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|Title:||The Dualistic Mind And Poetic Form In Wordsworth's "prelude"|
|Author(s):||Davis, James Phillip|
|Department / Program:||English|
|Degree Granting Institution:||University of Illinois at Urbana-Champaign|
|Abstract:||In The Prelude, his most sustained work explicitly concerned with mental processes, Wordsworth posits that the healthy mind operates as if it were two--one analytic, the other holistic--and he speaks of having "two consciousnesses," two interactive faculties that together comprise the mind. Wordsworth's efforts to devise a literary form that dramatizes mental processes as he sees them anticipate many twentieth-century techniques in poetry and fiction, and his speculations about consciousness resemble the theories of physiologists, psychologists, anthropologists, and educators who study the interactions between the two hemispheres of the brain. If current theories about the mind are accurate, they enable us to see various features of Wordsworth's poetry as serving a single, though complex, purpose, and they suggest a way of viewing Romanticism in general as a broad cultural rediscovery of the value of the eccentric and quirky mental processes now believed to reside in the right hemisphere of the human brain.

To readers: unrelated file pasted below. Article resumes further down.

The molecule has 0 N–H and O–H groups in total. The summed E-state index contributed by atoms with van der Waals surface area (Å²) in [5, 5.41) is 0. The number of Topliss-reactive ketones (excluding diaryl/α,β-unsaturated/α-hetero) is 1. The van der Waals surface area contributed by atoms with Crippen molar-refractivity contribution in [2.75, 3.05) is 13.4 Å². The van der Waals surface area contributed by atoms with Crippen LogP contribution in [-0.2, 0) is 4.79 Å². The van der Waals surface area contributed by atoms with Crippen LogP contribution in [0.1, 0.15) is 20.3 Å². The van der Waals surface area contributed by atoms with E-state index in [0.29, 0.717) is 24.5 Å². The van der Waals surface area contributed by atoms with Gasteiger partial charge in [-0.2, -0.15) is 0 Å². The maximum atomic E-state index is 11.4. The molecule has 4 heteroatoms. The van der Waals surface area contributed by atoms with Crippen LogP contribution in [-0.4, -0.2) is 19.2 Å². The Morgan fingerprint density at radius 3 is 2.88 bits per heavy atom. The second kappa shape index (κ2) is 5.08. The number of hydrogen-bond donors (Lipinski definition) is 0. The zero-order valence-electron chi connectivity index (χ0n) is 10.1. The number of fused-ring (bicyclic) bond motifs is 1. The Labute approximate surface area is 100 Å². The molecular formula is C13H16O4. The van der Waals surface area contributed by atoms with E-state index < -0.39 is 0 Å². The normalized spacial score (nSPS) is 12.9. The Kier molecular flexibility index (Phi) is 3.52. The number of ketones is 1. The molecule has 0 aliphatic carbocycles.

Wordsworth is greatly indebted to Coleridge for many of the poetic techniques with which he dramatizes holistic thought processes. Wordsworth finds in Coleridge's "conversation poems" a poetic form he adapts to create the primary structural unit of The Prelude --what he calls the "spot of time." This structure embodies non-linear experiences of time, and its flexibility in Wordsworth's hands permits his experimenting with nondiscursive, even deliberately incoherent, passages, without damaging the overall unity of the poem. The Prelude proposes and illustrates a paradoxical theory of poetic unity, subsuming Wordsworth's contrary impulses toward order and disorder within a poem that enacts dualistic consciousness. Wordsworth's experiments with poetic form are distinct as innovations in genre, because they represent a response to and an encouragement of a distinctly modern view of the mind.
Thesis (Ph.D.)--University of Illinois at Urbana-Champaign, 1987.
|Date Available in IDEALS:||2014-12-15|